Alona KondramashinFlorida Atlantic University, USA
Title: Rule out CJD with RT-Qulc
CJD is a lethal disease that is rapidly progressive with no cure. The disease can manifest with cognitive dysfunction, visual disturbance, insomnia, loss of dexterity/coordination, behavior or personality changes, mood disorders, unusual sensations and uncontrolled movements. With disease progression, the patient usually develops worsening dementia. The inconsistent clinical picture of sCJD makes diagnosis difficult. Atypical presentation is common and can delay diagnosis, symptomatic management and supportive treatment. Current diagnostic criteria include clinical suspicion, MRI (diffusion weighted imaging demonstrating cortical ribboning, long contagious segments of the basal ganglia and T2 reveals hyperintensity of the lenticular nuclei, without white matter enhancing lesions), EEG showing periodic sharp waves complexes, and CSF analysis with 14-3-3. Lumbar puncture is used to evaluate for varies rapidly progressive dementias. CSF cytology indicating 14-3-3 was previously applicable however it has yielded false positive results with a high sensitivity and low specificity. The 14-3-3 has been superseded and replaced by RT-QulC. The EUROPEAN (ZERR, updated 2017) criteria for sCJD diagnosis, includes RT-Qulc which allows ruling in CJD. Gold standard for diagnosis is a brain biopsy, however, it is invasive and carries a risk of brain damage and complications. Final diagnosis can ultimately be on autopsy. Traditional diagnostics have certain limitations, however the more specific the test, the greater the likelihood its accuracy will allow timely management. Unfortunately, there is no standard effective treatment for CJD. Therefore, precise diagnosis is imperative to allow comfort care, psychological support and symptomatic therapies. We hereby present a case of a 61 year old male who presented with probable seizure and altered mental status of unknown etiology. MRI findings were suggestive of bifrontal cortical ribboning that can be seen in seizure activity. CSF revealed positive 14-3-3 protein with a negative RT-Qulc. Although rapid deterioration raised concern for CJD, however, a prolonged hospitalization improved their mentation.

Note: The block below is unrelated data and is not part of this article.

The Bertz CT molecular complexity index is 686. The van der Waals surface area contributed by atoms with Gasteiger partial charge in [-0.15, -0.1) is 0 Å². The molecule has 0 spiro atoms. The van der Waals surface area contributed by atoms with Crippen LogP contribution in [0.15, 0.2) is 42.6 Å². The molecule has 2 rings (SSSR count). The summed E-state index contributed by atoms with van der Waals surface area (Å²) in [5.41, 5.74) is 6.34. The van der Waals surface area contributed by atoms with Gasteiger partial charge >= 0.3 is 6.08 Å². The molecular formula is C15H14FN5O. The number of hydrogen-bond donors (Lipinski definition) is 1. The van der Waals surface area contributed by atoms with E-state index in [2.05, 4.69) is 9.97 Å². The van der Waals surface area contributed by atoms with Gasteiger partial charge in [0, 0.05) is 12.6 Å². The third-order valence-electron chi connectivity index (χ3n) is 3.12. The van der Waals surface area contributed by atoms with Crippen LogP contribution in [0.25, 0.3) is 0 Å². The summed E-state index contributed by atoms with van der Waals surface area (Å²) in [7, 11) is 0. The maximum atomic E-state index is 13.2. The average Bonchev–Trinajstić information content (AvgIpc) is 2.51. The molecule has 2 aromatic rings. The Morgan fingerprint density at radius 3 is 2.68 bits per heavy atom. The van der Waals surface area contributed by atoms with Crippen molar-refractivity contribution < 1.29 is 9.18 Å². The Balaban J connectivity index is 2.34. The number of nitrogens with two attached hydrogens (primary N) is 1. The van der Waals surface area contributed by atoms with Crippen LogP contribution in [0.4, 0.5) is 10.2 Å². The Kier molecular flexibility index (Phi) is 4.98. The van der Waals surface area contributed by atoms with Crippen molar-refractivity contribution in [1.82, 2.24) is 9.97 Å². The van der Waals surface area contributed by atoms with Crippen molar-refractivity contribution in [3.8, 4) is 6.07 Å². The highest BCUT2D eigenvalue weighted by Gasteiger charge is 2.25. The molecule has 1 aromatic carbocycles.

Dr. Kondramashin holds a pharmacy degree from the Ukrainian Medical and Dental Academy. Dr. Kondramashin, completed Ukrainian Medical Stomatological Academy and served as a neurologist in Ukraine. Prior to her time in residency, Dr. Kondramashin worked on clinical trials involving Parkinson’s disease, PD dementia, and dyskinesia in the Movement Disorders Department at Hershey College Medicine. Dr. Kondramashin interest include comprehensive and innovative PD treatments and techniques, as well as deep brain stimulation and minimally invasive procedures.